The Wedding at Cana: Jesus’ First Miracle
The life of Jesus Christ was marked not only by his infinite compassion and remarkable example but also by the many miracles he performed. Throughout his ministry, he demonstrated his divine mandate, making the impossible possible, and teaching eternal truths in ways that his disciples (and even his detractors) could not ignore.
But among his many awe-inspiring acts, there is one that seems to stand out as somewhat mundane, or even trivial: turning water into wine at the wedding at Cana. What can we learn from Jesus’ first miracle, and how can it help us better understand not only Jesus’ mission, but also give us a glimpse into the man that he was?
Jesus Turns Water into Wine: Background and Summary
The account of Jesus at the wedding of Cana is found in the second chapter of the Gospel of John.
1 On the third day a wedding took place at Cana in Galilee. Jesus’ mother was there,
2 and Jesus and his disciples had also been invited to the wedding.
3 When the wine was gone, Jesus’ mother said to him, “They have no more wine.”
4 “Woman, why do you involve me?” Jesus replied. “My hour has not yet come.”
5 His mother said to the servants, “Do whatever he tells you.”
6 Nearby stood six stone water jars, the kind used by the Jews for ceremonial washing, each holding from twenty to thirty gallons.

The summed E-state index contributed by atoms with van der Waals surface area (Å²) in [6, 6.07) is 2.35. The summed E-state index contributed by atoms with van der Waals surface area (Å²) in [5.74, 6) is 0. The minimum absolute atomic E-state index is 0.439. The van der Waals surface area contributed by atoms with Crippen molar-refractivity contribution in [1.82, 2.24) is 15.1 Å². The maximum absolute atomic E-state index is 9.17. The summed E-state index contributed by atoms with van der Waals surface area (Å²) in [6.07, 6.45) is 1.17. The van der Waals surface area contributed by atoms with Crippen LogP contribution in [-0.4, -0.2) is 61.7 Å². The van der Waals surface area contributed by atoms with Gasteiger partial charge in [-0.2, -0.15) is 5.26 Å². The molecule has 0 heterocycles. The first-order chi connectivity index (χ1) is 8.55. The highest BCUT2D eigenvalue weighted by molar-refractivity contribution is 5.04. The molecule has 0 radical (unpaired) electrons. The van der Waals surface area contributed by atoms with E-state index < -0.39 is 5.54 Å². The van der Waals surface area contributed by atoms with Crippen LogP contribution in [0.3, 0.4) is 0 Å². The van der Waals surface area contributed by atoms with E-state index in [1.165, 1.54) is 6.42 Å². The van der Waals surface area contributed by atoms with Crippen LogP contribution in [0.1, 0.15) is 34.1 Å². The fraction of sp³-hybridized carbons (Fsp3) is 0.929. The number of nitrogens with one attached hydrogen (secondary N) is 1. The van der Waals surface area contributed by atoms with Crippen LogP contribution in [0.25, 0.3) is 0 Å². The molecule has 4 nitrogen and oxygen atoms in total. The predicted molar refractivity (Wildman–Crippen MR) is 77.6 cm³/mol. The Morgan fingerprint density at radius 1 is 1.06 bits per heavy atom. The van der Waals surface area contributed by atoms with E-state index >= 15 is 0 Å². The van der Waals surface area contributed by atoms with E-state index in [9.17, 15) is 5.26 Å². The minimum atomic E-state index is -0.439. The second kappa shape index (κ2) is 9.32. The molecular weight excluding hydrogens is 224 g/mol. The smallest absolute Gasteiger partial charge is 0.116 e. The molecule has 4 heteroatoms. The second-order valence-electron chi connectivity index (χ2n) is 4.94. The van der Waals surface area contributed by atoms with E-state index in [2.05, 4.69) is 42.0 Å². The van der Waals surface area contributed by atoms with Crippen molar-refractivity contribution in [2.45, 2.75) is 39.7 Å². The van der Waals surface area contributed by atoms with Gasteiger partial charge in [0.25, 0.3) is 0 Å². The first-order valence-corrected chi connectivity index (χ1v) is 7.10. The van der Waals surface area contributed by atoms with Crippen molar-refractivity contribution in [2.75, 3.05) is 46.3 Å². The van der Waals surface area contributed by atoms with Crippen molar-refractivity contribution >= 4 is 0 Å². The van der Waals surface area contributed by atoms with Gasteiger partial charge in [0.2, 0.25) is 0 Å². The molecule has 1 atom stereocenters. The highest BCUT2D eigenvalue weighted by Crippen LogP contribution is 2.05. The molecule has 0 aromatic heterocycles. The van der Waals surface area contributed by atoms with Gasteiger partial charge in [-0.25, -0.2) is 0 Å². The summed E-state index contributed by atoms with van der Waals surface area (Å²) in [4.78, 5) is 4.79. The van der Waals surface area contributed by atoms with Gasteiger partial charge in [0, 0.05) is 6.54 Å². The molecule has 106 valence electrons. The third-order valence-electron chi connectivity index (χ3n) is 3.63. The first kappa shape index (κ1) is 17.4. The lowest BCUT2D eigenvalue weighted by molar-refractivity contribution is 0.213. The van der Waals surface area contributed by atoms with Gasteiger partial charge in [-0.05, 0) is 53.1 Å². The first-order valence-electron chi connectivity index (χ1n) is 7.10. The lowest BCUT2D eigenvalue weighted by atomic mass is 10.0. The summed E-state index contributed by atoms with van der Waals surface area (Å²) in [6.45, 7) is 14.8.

7 Jesus said to the servants, “Fill the jars with water”; so they filled them to the brim.
8 Then he told them, “Now draw some out and take it to the master of the banquet.” They did so,
9 and the master of the banquet tasted the water that had been turned into wine. He did not realize where it had come from, though the servants who had drawn the water knew. Then he called the bridegroom aside
10 and said, “Everyone brings out the choice wine first and then the cheaper wine after the guests have had too much to drink; but you have saved the best till now.”
11 What Jesus did here in Cana of Galilee was the first of the signs through which he revealed his glory; and his disciples believed in him.
View an excerpt from , episode 5 of season 1, depicting this event.
The account takes place at the beginning of Jesus’ ministry and is one of the earliest accounts of the Savior as an adult. But perhaps even more interestingly, it is one of the few accounts we have of Jesus in a social setting. Although he had certainly already begun teaching in some respect (he is there at the wedding with some of his disciples, after all), he was not there as a teacher, but as a guest. He was also there as a loyal and loving family member, accompanying his mother.